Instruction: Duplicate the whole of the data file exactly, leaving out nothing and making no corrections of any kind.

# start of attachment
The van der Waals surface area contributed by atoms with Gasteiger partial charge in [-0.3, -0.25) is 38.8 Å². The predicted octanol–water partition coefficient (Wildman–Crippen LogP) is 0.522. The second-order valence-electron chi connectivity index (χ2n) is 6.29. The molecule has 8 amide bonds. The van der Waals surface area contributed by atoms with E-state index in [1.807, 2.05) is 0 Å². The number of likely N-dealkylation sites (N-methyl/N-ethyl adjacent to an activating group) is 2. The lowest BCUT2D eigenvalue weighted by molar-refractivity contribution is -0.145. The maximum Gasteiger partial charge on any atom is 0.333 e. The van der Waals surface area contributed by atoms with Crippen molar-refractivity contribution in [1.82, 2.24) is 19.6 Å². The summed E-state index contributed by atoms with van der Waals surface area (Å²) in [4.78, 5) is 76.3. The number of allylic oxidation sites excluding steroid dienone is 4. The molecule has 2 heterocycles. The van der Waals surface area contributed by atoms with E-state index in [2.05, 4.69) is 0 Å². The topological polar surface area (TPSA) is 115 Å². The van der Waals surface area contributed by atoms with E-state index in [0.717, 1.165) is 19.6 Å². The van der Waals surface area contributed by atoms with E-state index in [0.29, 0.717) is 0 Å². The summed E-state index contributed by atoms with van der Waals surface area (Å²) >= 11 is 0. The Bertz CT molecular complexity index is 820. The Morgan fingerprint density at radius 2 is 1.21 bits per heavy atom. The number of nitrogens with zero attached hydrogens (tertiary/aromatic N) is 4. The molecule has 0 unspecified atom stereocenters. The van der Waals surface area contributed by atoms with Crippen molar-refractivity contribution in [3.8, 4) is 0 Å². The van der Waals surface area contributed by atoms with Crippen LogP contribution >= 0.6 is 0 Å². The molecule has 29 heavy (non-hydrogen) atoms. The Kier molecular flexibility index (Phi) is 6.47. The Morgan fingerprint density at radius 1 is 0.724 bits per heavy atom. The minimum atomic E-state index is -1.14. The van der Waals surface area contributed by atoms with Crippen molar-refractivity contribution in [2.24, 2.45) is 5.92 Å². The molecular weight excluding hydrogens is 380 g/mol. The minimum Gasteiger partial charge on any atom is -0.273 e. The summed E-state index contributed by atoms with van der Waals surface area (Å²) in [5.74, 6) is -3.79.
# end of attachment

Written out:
The van der Waals surface area contributed by atoms with Gasteiger partial charge in [-0.3, -0.25) is 38.8 Å². The predicted octanol–water partition coefficient (Wildman–Crippen LogP) is 0.522. The second-order valence-electron chi connectivity index (χ2n) is 6.29. The molecule has 8 amide bonds. The van der Waals surface area contributed by atoms with E-state index in [1.807, 2.05) is 0 Å². The number of likely N-dealkylation sites (N-methyl/N-ethyl adjacent to an activating group) is 2. The lowest BCUT2D eigenvalue weighted by molar-refractivity contribution is -0.145. The maximum Gasteiger partial charge on any atom is 0.333 e. The van der Waals surface area contributed by atoms with Crippen molar-refractivity contribution in [1.82, 2.24) is 19.6 Å². The summed E-state index contributed by atoms with van der Waals surface area (Å²) in [4.78, 5) is 76.3. The number of allylic oxidation sites excluding steroid dienone is 4. The molecule has 2 heterocycles. The van der Waals surface area contributed by atoms with E-state index in [2.05, 4.69) is 0 Å². The topological polar surface area (TPSA) is 115 Å². The van der Waals surface area contributed by atoms with E-state index in [0.717, 1.165) is 19.6 Å². The van der Waals surface area contributed by atoms with E-state index in [0.29, 0.717) is 0 Å². The summed E-state index contributed by atoms with van der Waals surface area (Å²) >= 11 is 0. The Bertz CT molecular complexity index is 820. The Morgan fingerprint density at radius 2 is 1.21 bits per heavy atom. The number of nitrogens with zero attached hydrogens (tertiary/aromatic N) is 4. The molecule has 0 unspecified atom stereocenters. The van der Waals surface area contributed by atoms with Crippen molar-refractivity contribution in [3.8, 4) is 0 Å². The van der Waals surface area contributed by atoms with Crippen LogP contribution >= 0.6 is 0 Å². The molecule has 29 heavy (non-hydrogen) atoms. The Kier molecular flexibility index (Phi) is 6.47. The Morgan fingerprint density at radius 1 is 0.724 bits per heavy atom. The minimum atomic E-state index is -1.14. The van der Waals surface area contributed by atoms with Crippen molar-refractivity contribution in [2.24, 2.45) is 5.92 Å². The molecular weight excluding hydrogens is 380 g/mol. The minimum Gasteiger partial charge on any atom is -0.273 e. The summed E-state index contributed by atoms with van der Waals surface area (Å²) in [5.74, 6) is -3.79.